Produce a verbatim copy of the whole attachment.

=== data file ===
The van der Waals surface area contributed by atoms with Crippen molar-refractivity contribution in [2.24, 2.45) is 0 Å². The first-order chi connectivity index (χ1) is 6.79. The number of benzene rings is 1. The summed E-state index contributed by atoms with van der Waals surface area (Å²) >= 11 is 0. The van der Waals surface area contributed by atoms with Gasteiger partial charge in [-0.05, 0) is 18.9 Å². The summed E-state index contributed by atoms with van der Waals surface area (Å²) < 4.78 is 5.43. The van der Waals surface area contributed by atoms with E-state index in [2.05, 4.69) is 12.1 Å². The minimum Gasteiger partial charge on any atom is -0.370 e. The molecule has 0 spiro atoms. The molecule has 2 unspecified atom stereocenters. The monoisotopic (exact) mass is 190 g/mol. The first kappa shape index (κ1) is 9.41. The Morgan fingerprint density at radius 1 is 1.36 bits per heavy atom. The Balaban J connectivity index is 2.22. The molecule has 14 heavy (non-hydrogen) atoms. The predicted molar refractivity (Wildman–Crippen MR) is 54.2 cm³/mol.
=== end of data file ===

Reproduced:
The van der Waals surface area contributed by atoms with Crippen molar-refractivity contribution in [2.24, 2.45) is 0 Å². The first-order chi connectivity index (χ1) is 6.79. The number of benzene rings is 1. The summed E-state index contributed by atoms with van der Waals surface area (Å²) >= 11 is 0. The van der Waals surface area contributed by atoms with Gasteiger partial charge in [-0.05, 0) is 18.9 Å². The summed E-state index contributed by atoms with van der Waals surface area (Å²) < 4.78 is 5.43. The van der Waals surface area contributed by atoms with E-state index in [2.05, 4.69) is 12.1 Å². The minimum Gasteiger partial charge on any atom is -0.370 e. The molecule has 0 spiro atoms. The molecule has 2 unspecified atom stereocenters. The monoisotopic (exact) mass is 190 g/mol. The first kappa shape index (κ1) is 9.41. The Morgan fingerprint density at radius 1 is 1.36 bits per heavy atom. The Balaban J connectivity index is 2.22. The molecule has 14 heavy (non-hydrogen) atoms. The predicted molar refractivity (Wildman–Crippen MR) is 54.2 cm³/mol.